Archival storage <-- was Re: [EE]: To class
Russell McMahon email (remove spam text)
This is a good enough topic to deserve its own subject heading.
Do YOU know where YOUR data is?
> > Storing floppies that you value in a suitable environment can help.
> Storing anything you value on a floppy without a decent backup is a bad
I agree, with qualifications.
Floppy diskettes can fail at any time and sometimes do. (This is also true
of ANY storage medium). I make at least two copies of anything critical that
I commit to floppy. I have very seldom had problems but it does happen.
I backup small items of value to floppy occasionally as I work if I am using
a laptop and at the end of a session. I change the floppy with some
regularity. I also backup across a network quite regularly and then make CDR
copies of the networked backup on occasion. At major checkpoints in a
project I send email copies to a friend in a city 80 miles South of here and
he stores the files (he tells me) on floppy disks in his sock drawer. (These
are usually PCB schematic and PCB files and assembler source and the sizes
are usually sub floppy sized.)
As a guide. Put the amount of effort into backups that is justified by the
pain that you won't feel when your entire system crashes irrevocably. I know
someone who literally lost a whole thesis to a hard disk crash. ALL HARD
DISKS CRASH - sometime between 30 minutes and about 10 years after first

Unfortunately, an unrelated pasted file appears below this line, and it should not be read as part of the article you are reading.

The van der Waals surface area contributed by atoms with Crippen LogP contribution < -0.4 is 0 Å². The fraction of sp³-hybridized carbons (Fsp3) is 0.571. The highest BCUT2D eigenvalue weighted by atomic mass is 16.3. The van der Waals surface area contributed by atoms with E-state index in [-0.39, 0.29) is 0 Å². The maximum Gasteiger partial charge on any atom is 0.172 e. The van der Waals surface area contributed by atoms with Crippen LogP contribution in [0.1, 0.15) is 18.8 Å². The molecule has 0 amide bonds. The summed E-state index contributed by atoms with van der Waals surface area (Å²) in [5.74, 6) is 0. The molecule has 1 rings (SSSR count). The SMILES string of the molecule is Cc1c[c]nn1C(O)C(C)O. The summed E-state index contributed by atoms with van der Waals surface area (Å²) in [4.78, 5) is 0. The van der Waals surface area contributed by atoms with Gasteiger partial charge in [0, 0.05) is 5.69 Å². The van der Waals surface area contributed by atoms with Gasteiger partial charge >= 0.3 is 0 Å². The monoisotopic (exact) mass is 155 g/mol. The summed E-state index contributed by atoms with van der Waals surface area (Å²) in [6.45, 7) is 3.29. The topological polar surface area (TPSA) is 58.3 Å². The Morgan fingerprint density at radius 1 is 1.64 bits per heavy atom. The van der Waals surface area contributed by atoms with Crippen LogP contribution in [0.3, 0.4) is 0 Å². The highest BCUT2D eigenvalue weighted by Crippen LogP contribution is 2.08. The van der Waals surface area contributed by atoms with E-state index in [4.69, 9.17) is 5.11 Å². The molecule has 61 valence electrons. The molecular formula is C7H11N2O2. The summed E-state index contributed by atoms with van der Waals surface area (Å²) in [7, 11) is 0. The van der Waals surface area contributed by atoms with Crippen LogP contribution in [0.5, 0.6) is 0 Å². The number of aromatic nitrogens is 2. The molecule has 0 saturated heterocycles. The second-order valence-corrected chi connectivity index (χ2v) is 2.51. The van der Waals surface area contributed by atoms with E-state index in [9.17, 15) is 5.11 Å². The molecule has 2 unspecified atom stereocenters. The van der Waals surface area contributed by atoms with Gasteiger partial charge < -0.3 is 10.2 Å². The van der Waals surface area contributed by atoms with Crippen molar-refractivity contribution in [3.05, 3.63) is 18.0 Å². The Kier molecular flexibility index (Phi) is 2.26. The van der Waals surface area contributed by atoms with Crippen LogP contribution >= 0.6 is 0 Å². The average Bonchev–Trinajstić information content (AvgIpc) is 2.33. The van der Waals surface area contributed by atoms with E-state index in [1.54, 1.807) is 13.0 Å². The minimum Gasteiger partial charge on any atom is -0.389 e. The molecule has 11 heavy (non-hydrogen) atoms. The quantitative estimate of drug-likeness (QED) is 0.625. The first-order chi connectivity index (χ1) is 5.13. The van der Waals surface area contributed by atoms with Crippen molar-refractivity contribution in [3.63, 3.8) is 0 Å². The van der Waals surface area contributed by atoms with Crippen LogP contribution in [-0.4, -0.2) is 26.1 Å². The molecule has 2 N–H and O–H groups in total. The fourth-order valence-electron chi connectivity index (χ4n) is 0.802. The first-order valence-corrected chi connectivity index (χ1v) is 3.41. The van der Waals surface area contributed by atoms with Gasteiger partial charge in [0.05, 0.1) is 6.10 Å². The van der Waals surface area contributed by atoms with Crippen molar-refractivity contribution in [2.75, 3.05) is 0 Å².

use. I have seen new HDDs fail at 30 minutes, and 1 week. (And a new laptop
die after 1 day, and ....)
> CD-Rs are much more reliable and will probably outlive the drives to
> read them.
This is a dangerous assumption (even though it MAY be correct).
The early CDRs used a Cyanine dye and claimed archival lifetimes of
typically around 10 years. The next gain was to Pthalo-Cyanine (goldsurface)
and they claimed lifetimes of approaching 100 years. Both claims proved
untrue. There has been much written in this. Partly the chemistry used is
based on what patents you hold. The latest top end CDRs from reputable
manufacturers claim unused storage lifetimes of 20 years and written
lifetimes of 25 years. These are based on accelerated aging tests and
knowledge of how they THINK the chemistry will behave.
Early CDRs failed far sooner than claimed.
I have seen CDRs that have been used for a successful install become "blank"
within a year of being written. On contacting the supplier (a large
organisation that distributed in house software this way) they were totally
unsurprised, assured me it was a common occurrence, and sent another disk.
After this experience the same organisation now uses exclusively Kodak CDRs.
(Standard disclaimer - no shares, profits, associations etc ....). YMMV.
Storage conditions (temperature certainly, also perhaps humidity and ???)
will affect CDR lifetime. CDRWs may behave differently. Note that lifetime
guarantees are USELESS. They may replace a CD but the lost data is (usually)
far more valuable. How many people actually try to claim for failed CD's or
ALWAYS make at least 2 x CDR backups of critical data. Store separately.
Offsite if critical. If archiving long term then CRCing the contents of each
eg annually and remastering the data from the best combined data available
MAY save you.
HDDs are getting cheap enough that using a networked drive as backup only
may be better than CDs. An 80 GB IDE drive costs about $US150 here and is
equivalent to about 120+ CDs. That's about the same price as 2 el-cheapo or
one top brand CD per CD image. Worth thinking about. Lifetime may be less
than a CDR BUT as long as there are 2 images available and failure can be
(reasonably) guaranteed to not affect both at once then recovery from a
partial loss may be far simpler.
In this world of high technology rotating mass memories, acid free paper and
known stable ink is still pretty good stuff :-)
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